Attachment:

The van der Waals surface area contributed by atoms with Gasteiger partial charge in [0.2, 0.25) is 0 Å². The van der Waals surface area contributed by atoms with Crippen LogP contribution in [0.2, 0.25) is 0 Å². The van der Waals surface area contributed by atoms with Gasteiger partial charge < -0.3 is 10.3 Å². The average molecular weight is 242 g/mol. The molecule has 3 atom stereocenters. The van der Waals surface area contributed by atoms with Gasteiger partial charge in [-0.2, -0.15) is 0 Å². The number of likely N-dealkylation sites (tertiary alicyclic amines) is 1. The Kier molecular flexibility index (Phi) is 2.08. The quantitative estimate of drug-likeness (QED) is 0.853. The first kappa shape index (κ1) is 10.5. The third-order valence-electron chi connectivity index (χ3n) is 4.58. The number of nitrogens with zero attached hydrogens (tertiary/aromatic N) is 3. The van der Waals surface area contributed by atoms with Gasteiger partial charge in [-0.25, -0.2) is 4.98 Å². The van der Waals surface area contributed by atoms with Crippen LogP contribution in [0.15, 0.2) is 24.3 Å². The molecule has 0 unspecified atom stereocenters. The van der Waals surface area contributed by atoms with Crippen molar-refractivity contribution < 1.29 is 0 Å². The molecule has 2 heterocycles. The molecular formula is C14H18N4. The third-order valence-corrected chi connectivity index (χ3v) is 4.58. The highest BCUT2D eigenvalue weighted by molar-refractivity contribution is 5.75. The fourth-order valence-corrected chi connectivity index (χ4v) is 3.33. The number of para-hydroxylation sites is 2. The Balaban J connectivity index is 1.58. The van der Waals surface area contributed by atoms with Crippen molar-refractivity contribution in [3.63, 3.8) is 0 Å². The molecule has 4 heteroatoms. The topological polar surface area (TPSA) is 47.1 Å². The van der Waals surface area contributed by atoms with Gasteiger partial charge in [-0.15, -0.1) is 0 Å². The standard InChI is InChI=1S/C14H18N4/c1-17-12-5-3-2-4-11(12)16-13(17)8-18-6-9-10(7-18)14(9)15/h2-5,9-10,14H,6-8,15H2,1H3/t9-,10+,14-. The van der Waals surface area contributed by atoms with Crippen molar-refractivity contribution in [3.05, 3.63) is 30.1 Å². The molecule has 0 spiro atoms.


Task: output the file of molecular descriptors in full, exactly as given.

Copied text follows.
The van der Waals surface area contributed by atoms with Gasteiger partial charge in [0.2, 0.25) is 0 Å². The van der Waals surface area contributed by atoms with Crippen LogP contribution in [0.2, 0.25) is 0 Å². The van der Waals surface area contributed by atoms with Gasteiger partial charge < -0.3 is 10.3 Å². The average molecular weight is 242 g/mol. The molecule has 3 atom stereocenters. The van der Waals surface area contributed by atoms with Gasteiger partial charge in [-0.2, -0.15) is 0 Å². The number of likely N-dealkylation sites (tertiary alicyclic amines) is 1. The Kier molecular flexibility index (Phi) is 2.08. The quantitative estimate of drug-likeness (QED) is 0.853. The first kappa shape index (κ1) is 10.5. The third-order valence-electron chi connectivity index (χ3n) is 4.58. The number of nitrogens with zero attached hydrogens (tertiary/aromatic N) is 3. The van der Waals surface area contributed by atoms with Gasteiger partial charge in [-0.25, -0.2) is 4.98 Å². The van der Waals surface area contributed by atoms with Crippen LogP contribution in [0.15, 0.2) is 24.3 Å². The molecule has 0 unspecified atom stereocenters. The van der Waals surface area contributed by atoms with Crippen molar-refractivity contribution < 1.29 is 0 Å². The molecule has 2 heterocycles. The molecular formula is C14H18N4. The third-order valence-corrected chi connectivity index (χ3v) is 4.58. The highest BCUT2D eigenvalue weighted by molar-refractivity contribution is 5.75. The fourth-order valence-corrected chi connectivity index (χ4v) is 3.33. The number of para-hydroxylation sites is 2. The Balaban J connectivity index is 1.58. The van der Waals surface area contributed by atoms with Crippen molar-refractivity contribution in [3.63, 3.8) is 0 Å². The molecule has 4 heteroatoms. The topological polar surface area (TPSA) is 47.1 Å². The van der Waals surface area contributed by atoms with Gasteiger partial charge in [-0.15, -0.1) is 0 Å². The standard InChI is InChI=1S/C14H18N4/c1-17-12-5-3-2-4-11(12)16-13(17)8-18-6-9-10(7-18)14(9)15/h2-5,9-10,14H,6-8,15H2,1H3/t9-,10+,14-. The van der Waals surface area contributed by atoms with Crippen molar-refractivity contribution in [3.05, 3.63) is 30.1 Å². The molecule has 0 spiro atoms.